I watch TED all the time. If you don’t, you should. It’s wonderful for the daily commute as the presentations tend to be around 10 minutes long, so it’s a better use of time than trawling Facebook or playing games, which most people seem to do on the 30 minute commute between Leeds and Harrogate!
TED, for those that don’t know it, is a platform for people to share knowledge. I’m not sure that’s how they position themselves but that’s how I see it. They cover all sorts, from business strategy to data on mountain ranges, from people talking about sexualisation of media to those who grew up in war torn regions (all of which I have watched in the last week).
When I watch them I try to relate the topic to me but because the subjects are so varied I tend to look for one nugget of thought I can share in the business, hold in my head for the next pitch or use to educate my children.
Often you find that subject matter is inadvertently related to you or your business. I watched one by a professor from Michigan who was talking about how great creative businesses are creative. It seems somewhat obvious to me because I’m in a ‘creative’ sector and, as a strategically led agency, creativity is a core asset to our business. Clearly in other industries creativity rarely exists so whilst it wasn’t really focused on helping me, it did provide me with enough ammunition to create a Venn Diagram about creative thinking:
When we deliver creativity, we have three core elements: Creative Abrasion, Creative Agility and Creative Resolution.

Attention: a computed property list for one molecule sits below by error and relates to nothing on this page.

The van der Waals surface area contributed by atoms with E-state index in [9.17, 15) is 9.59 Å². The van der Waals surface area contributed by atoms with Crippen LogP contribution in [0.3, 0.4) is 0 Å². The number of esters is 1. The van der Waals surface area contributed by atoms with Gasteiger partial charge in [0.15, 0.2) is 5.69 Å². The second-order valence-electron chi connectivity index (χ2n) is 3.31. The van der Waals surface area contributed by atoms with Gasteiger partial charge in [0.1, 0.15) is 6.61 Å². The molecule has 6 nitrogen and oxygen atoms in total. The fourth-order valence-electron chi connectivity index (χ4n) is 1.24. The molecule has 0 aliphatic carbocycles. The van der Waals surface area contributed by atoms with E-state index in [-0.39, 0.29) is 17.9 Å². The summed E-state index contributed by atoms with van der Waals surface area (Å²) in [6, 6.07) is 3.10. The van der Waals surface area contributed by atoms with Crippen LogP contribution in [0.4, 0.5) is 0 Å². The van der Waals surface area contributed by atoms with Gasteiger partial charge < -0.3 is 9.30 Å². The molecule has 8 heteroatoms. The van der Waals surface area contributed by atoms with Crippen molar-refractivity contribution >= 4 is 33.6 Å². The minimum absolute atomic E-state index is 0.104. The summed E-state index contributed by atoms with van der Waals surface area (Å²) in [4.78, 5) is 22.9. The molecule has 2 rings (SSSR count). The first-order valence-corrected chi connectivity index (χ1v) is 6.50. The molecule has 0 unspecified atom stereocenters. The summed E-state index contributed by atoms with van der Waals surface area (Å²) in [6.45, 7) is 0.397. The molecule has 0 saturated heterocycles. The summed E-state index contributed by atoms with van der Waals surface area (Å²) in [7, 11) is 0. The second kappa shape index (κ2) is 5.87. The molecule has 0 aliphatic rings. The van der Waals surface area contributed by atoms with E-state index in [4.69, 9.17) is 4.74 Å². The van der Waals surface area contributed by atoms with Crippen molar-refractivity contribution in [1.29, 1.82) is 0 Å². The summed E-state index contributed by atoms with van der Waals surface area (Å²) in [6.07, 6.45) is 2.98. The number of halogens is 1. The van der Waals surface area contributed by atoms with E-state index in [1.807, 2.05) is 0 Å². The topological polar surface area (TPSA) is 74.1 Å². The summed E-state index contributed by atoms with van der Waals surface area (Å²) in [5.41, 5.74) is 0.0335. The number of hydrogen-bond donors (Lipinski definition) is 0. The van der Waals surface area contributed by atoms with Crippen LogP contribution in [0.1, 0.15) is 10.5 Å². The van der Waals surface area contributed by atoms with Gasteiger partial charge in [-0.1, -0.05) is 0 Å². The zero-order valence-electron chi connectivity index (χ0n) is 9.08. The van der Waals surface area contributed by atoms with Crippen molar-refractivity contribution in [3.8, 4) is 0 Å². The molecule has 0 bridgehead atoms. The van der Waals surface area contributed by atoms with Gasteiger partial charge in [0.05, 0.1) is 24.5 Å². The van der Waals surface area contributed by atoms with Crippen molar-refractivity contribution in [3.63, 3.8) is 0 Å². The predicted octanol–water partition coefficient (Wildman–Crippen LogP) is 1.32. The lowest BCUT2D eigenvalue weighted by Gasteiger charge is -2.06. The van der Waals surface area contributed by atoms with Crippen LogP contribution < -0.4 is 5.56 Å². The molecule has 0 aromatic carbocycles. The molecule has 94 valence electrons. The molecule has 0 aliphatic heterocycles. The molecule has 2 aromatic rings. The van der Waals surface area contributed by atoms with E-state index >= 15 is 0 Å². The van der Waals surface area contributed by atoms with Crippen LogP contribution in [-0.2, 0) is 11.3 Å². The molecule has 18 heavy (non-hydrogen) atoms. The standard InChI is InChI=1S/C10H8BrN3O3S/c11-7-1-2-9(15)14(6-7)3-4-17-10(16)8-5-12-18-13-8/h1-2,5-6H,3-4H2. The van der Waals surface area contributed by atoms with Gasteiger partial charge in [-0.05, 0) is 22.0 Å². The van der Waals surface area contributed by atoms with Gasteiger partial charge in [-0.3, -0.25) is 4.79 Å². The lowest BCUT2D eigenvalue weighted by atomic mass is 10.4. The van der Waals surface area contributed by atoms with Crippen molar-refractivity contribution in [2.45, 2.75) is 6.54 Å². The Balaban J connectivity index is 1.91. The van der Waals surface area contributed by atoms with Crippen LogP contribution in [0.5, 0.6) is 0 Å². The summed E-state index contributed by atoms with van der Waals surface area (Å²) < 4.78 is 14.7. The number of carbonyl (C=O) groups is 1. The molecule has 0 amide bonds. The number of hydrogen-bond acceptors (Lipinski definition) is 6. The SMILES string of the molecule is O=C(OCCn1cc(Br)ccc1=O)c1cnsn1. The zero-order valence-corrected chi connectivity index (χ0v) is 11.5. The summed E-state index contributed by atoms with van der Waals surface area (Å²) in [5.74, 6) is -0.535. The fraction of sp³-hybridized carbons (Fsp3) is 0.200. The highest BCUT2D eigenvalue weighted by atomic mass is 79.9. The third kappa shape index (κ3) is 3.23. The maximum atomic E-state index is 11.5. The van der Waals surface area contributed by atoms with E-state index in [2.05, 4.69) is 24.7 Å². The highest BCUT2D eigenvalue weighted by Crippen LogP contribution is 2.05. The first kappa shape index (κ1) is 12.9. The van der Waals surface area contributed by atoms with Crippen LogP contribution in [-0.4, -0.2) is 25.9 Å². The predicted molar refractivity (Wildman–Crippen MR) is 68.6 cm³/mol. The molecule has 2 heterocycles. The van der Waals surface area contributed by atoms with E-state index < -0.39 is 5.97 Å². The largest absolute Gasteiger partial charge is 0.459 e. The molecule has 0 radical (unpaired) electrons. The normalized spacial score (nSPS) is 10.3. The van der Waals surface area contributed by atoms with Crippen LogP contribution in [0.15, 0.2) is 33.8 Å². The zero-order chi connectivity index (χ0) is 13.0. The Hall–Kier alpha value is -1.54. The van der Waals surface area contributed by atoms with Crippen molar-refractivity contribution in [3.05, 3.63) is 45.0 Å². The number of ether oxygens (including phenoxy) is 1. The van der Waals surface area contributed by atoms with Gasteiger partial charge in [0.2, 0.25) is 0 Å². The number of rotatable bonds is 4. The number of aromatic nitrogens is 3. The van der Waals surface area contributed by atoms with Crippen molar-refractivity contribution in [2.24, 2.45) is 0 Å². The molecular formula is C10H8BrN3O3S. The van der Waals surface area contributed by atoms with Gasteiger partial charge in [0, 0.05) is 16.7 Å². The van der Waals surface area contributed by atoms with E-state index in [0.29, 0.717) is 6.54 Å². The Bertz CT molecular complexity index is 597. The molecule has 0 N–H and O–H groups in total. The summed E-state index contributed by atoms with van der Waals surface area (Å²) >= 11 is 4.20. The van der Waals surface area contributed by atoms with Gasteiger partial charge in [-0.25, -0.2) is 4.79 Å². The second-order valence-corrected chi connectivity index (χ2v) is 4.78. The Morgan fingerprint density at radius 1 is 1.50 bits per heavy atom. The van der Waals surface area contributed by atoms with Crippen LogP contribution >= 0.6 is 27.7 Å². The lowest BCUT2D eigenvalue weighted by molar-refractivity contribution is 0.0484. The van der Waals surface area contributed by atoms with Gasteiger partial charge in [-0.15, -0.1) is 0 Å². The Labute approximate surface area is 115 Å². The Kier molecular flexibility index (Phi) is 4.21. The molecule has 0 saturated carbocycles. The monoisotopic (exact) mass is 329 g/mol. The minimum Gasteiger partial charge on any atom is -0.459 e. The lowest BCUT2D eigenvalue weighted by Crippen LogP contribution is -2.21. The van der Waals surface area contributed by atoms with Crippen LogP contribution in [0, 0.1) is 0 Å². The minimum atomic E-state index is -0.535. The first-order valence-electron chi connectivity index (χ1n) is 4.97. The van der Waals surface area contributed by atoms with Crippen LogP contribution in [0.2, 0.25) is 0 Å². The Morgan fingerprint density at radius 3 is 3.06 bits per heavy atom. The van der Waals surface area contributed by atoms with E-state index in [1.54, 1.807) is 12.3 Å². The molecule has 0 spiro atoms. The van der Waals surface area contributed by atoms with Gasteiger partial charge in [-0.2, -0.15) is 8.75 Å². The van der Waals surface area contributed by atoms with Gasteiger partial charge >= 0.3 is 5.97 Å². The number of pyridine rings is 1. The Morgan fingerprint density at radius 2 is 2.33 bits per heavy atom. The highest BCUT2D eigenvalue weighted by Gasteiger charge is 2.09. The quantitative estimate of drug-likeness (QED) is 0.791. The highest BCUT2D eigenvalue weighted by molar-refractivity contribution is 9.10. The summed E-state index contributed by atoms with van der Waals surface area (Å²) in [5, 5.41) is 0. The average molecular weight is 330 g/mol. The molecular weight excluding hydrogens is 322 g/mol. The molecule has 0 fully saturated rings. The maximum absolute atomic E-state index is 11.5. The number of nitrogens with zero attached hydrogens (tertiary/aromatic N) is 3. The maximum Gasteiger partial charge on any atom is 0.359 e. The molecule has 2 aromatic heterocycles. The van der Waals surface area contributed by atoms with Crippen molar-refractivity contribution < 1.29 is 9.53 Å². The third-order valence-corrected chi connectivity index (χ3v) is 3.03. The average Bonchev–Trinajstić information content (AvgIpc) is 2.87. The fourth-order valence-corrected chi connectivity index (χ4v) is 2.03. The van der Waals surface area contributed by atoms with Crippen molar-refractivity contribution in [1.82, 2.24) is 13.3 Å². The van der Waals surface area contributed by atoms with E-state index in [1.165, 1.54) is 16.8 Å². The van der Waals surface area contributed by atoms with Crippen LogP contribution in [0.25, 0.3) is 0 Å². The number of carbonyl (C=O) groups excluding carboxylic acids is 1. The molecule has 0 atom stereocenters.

Underpinning the above points is the core statement that ‘the expert isn’t always right’. Sometimes, human behaviour and gut instinct should be considered (though I am not sure I would say that to a creative director).
Keep in mind that this isn’t about ‘creativity’ as an agency in terms of producing creative; pictures, adverts, packaging, branding et al. It is creativity in your approach to challenges, identifying problems, finding solutions.
Creative abrasion is about when people think differently. Fortunately, we do, and varied opinion leads to a variety of ideas. Allowing for creativity to flow will always result in creative abrasion. When you don’t have it, you have a problem because people are probably scared to offer an opinion.
Creative agility is about trying things and learning. This is a common practise for the paid search team who will test ad copy, measure, learn and respond accordingly. If it doesn’t work, bin it. If it does, roll it out. We have to create a culture that allows for the creative thinking but always be mindful that evidence (and most often ROI in our business) will ensure agility.
Creative resolution is about how we find an ultimate answer in a position of conflict. It isn’t about a ‘middle ground’, it’s about deciding on a path and everyone engaging. We’ve recently gone through a rebrand. Our full team was part of creating an internal brand story and there were conflicts in opinion. Mostly we went with my decision obviously (I think I’m half joking!) but a middle ground is not always feasible. You need clarity of mind and leadership to make decisions and everybody must join you in agreement. The best creative minds will not sulk or hold on to a ‘mine was better’ mentality but agree to commit to the decision for the greater good.
What really strikes me in all of this is that culture is critical. If you create a culture of creativity (Pixar and Apple being probably the best examples) you will create outstanding results. It’s not just the end creative ideas that should be applauded, but the internal culture and commitment from every person involved to ensure that creativity is living and breathing in a business.